Who Dissed Whom?

I missed it last night, but when President Obama brought up the Citizens United case during last night’s SOTU address, Justice Alito shook his head and mouthed, “not true.” Exactly what wasn’t true is a matter of some dispute, but I’ll come back to that later.

This morning the the question that has become a partisan litmus test is, was the Justice being rude to the President? Or was the President being rude to the Justice?

Some headlines today say that the Justice “dissed” the President. There have been some comparisons between Alito’s “not true” and last year’s Joe Wilson “you lie” episode.

According to others, however, the chief executive was being way too uppity disrespectful toward the Judicial branch. According to Randy Barnett, a professor at the Georgetown University Law Center,

In the history of the State of the Union has any President ever called out the Supreme Court by name, and egged on the Congress to jeer a Supreme Court decision, while the Justices were seated politely before him surrounded by hundreds Congressmen? To call upon the Congress to countermand (somehow) by statute a constitutional decision, indeed a decision applying the First Amendment? What can this possibly accomplish besides alienating Justice Kennedy who wrote the opinion being attacked. Contrary to what we heard during the last administration, the Court may certainly be the object of presidential criticism without posing any threat to its independence. But this was a truly shocking lack of decorum and disrespect towards the Supreme Court for which an apology is in order. A new tone indeed.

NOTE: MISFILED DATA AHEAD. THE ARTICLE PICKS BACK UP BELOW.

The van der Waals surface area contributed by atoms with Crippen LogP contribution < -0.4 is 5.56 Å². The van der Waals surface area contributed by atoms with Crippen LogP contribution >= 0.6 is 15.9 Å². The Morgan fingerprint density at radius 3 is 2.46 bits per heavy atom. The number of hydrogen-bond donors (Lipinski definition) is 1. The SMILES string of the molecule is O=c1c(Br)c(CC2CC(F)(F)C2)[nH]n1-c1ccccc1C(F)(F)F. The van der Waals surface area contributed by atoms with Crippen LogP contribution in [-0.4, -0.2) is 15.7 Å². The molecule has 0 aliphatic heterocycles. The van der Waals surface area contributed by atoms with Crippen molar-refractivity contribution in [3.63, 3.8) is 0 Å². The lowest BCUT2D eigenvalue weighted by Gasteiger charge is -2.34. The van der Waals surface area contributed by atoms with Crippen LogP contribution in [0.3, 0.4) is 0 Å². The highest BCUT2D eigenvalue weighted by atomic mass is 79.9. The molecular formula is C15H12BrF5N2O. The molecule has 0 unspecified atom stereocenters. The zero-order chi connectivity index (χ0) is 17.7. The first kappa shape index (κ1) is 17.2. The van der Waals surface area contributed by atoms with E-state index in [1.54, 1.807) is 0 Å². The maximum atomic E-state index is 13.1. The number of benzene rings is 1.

To answer Professor Barnett’s questions, apparently presidents have called out the Supreme Court during SOTU addresses before, although it’s certainly very unusual. According to Tony Mauro of the BLT: Blog of the Legal Times,

In 1988 President Ronald Reagan made an indirect jab at the Court’s school prayer rulings when he said, “And let me add here: So many of our greatest statesmen have reminded us that spiritual values alone are essential to our nation’s health and vigor. The Congress opens its proceedings each day, as does the Supreme Court, with an acknowledgment of the Supreme Being. Yet we are denied the right to set aside in our schools a moment each day for those who wish to pray. I believe Congress should pass our school prayer amendment.” In the same speech Reagan also urged the Senate to confirm Anthony Kennedy to the Supreme Court — the very justice whose handiwork in Citizens United Obama was criticizing.


President Warren Harding in 1922 also urged passage of a constitutional amendment to counteract Supreme Court rulings — the decisions that placed child labor “outside the proper domain of federal regulation,” as he put it. Harding added, “We ought to amend [the Constitution] to meet the demands of the people when sanctioned by deliberate public opinion.”